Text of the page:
Potentially inappropriate medicine prescribing by nurse practitioners in New Zealand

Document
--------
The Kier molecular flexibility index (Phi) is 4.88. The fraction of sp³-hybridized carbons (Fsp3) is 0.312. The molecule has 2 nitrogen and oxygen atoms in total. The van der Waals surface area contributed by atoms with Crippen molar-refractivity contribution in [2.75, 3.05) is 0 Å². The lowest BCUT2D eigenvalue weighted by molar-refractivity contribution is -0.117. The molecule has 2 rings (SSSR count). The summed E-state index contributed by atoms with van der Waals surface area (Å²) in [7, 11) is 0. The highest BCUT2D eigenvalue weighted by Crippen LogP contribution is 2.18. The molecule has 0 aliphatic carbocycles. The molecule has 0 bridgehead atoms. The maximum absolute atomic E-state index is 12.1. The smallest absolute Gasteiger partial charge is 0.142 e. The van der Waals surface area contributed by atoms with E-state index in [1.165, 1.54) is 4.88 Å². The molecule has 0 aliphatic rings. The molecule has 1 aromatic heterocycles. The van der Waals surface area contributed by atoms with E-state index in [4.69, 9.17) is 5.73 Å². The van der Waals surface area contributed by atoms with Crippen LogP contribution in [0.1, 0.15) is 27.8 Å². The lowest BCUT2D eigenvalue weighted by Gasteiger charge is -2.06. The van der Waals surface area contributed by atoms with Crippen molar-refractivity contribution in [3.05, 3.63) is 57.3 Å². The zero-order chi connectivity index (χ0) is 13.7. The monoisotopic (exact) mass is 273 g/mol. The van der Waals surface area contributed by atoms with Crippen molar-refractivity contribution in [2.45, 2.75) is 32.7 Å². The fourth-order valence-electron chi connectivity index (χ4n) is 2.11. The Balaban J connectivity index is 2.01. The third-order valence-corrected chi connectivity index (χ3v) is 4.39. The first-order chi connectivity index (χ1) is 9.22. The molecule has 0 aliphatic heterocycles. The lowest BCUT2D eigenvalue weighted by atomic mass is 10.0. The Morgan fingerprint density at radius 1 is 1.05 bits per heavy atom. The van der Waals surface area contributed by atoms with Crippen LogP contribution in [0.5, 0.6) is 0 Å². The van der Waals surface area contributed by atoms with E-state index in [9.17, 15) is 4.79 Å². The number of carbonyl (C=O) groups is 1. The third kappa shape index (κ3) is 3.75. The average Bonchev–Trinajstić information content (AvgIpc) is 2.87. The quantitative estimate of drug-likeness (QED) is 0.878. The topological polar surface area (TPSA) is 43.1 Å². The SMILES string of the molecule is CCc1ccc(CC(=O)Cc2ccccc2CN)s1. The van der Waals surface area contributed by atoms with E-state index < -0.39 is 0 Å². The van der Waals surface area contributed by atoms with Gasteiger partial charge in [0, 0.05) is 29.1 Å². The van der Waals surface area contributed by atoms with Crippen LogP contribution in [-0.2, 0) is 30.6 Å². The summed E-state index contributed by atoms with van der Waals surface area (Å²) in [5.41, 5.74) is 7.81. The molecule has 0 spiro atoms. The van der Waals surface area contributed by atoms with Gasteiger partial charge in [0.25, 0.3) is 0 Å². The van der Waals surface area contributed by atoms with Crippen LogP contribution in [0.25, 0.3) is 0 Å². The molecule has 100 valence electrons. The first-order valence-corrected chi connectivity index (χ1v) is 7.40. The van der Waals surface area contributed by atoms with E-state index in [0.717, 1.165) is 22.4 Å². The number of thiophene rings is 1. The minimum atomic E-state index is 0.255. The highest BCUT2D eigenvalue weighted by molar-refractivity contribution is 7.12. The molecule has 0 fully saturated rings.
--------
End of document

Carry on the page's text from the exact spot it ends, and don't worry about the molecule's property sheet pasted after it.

BACKGROUND AND PURPOSE: Nurse practitioners (NPs) in New Zealand (NZ) prescribe a broad range of medicines; little is known about their prescribing practice for older adults. Potentially inappropriate medicines (PIMs) can cause more harm than benefit. This study reports on the prescribing of PIMs to older adults (≥65 years) by NPs in NZ. METHODS: A subset analysis using data from NZ Ministry of Health pharmaceutical collection from 2013 to 2015 was completed. Data included NP registration number, medicines dispensed, patient age, sex, and NZ Deprivation level. Those <65 years were excluded. Beers 2015 criteria were used to identify the PIMs. RESULTS: There were 106 NPs that prescribed medicines to 12,410 patients aged ≥65 years. One third of the patients were prescribed ≥1 PIMss. Most (68.4%) were prescribed one PIM; 21.9% two PIMs; 7.1% three PIMs; and 2.6% were prescribed ≥4 PIMs. NPs prescribed an average of 14.9% PIMs. Primary care NPs were more likely to prescribe PIMs, compared to those with a scope of older adults and long-term conditions (p ≤ 0.001). The most common Beers 2015 PIMs prescribed were proton pump inhibitors, non-steroidal anti-inflammatory drugs, alpha blockers, hypnotics, tricyclic antidepressants, and benzodiazepines. IMPLICATIONS FOR PRACTICE: NPs prescribe lower rates of PIMs to older adults than other prescribers in NZ. However, prescribing practices can be improved and the findings indicate that a more specific educational focus on prescribing to older adults is required. The findings provide an important baseline internationally for NP PIM prescribing and can be used by NPs, and educationally to review and improve practices.